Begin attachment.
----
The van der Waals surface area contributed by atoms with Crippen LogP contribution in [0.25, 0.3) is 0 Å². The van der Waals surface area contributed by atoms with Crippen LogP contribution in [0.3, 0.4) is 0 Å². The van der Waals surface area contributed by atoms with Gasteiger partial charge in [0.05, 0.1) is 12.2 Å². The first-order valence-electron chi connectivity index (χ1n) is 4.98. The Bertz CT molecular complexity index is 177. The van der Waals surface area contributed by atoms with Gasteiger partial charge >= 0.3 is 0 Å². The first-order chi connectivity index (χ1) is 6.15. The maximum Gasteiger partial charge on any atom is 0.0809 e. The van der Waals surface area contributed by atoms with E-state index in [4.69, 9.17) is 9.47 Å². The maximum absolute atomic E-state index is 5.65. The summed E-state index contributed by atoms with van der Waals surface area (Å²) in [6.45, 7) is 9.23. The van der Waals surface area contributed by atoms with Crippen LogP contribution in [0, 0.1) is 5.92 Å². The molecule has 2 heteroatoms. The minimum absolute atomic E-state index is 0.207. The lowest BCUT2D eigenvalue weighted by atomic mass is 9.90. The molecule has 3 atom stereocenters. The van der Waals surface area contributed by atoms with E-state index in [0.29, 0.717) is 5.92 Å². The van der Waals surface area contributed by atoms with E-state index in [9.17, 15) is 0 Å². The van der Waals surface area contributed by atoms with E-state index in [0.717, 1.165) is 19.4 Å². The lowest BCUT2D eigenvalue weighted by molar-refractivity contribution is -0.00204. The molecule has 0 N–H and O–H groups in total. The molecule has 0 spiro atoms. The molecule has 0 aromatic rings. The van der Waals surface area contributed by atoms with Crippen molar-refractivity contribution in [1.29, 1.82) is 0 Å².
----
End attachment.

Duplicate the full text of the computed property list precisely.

The van der Waals surface area contributed by atoms with Crippen LogP contribution in [0.25, 0.3) is 0 Å². The van der Waals surface area contributed by atoms with Crippen LogP contribution in [0.3, 0.4) is 0 Å². The van der Waals surface area contributed by atoms with Gasteiger partial charge in [0.05, 0.1) is 12.2 Å². The first-order valence-electron chi connectivity index (χ1n) is 4.98. The Bertz CT molecular complexity index is 177. The van der Waals surface area contributed by atoms with Gasteiger partial charge >= 0.3 is 0 Å². The first-order chi connectivity index (χ1) is 6.15. The maximum Gasteiger partial charge on any atom is 0.0809 e. The van der Waals surface area contributed by atoms with E-state index in [4.69, 9.17) is 9.47 Å². The maximum absolute atomic E-state index is 5.65. The summed E-state index contributed by atoms with van der Waals surface area (Å²) in [6.45, 7) is 9.23. The van der Waals surface area contributed by atoms with Crippen LogP contribution in [0, 0.1) is 5.92 Å². The molecule has 2 heteroatoms. The minimum absolute atomic E-state index is 0.207. The lowest BCUT2D eigenvalue weighted by atomic mass is 9.90. The molecule has 3 atom stereocenters. The van der Waals surface area contributed by atoms with E-state index in [0.29, 0.717) is 5.92 Å². The van der Waals surface area contributed by atoms with E-state index in [9.17, 15) is 0 Å². The van der Waals surface area contributed by atoms with E-state index in [0.717, 1.165) is 19.4 Å². The lowest BCUT2D eigenvalue weighted by molar-refractivity contribution is -0.00204. The molecule has 0 N–H and O–H groups in total. The molecule has 0 spiro atoms. The molecule has 0 aromatic rings. The van der Waals surface area contributed by atoms with Crippen molar-refractivity contribution in [1.29, 1.82) is 0 Å².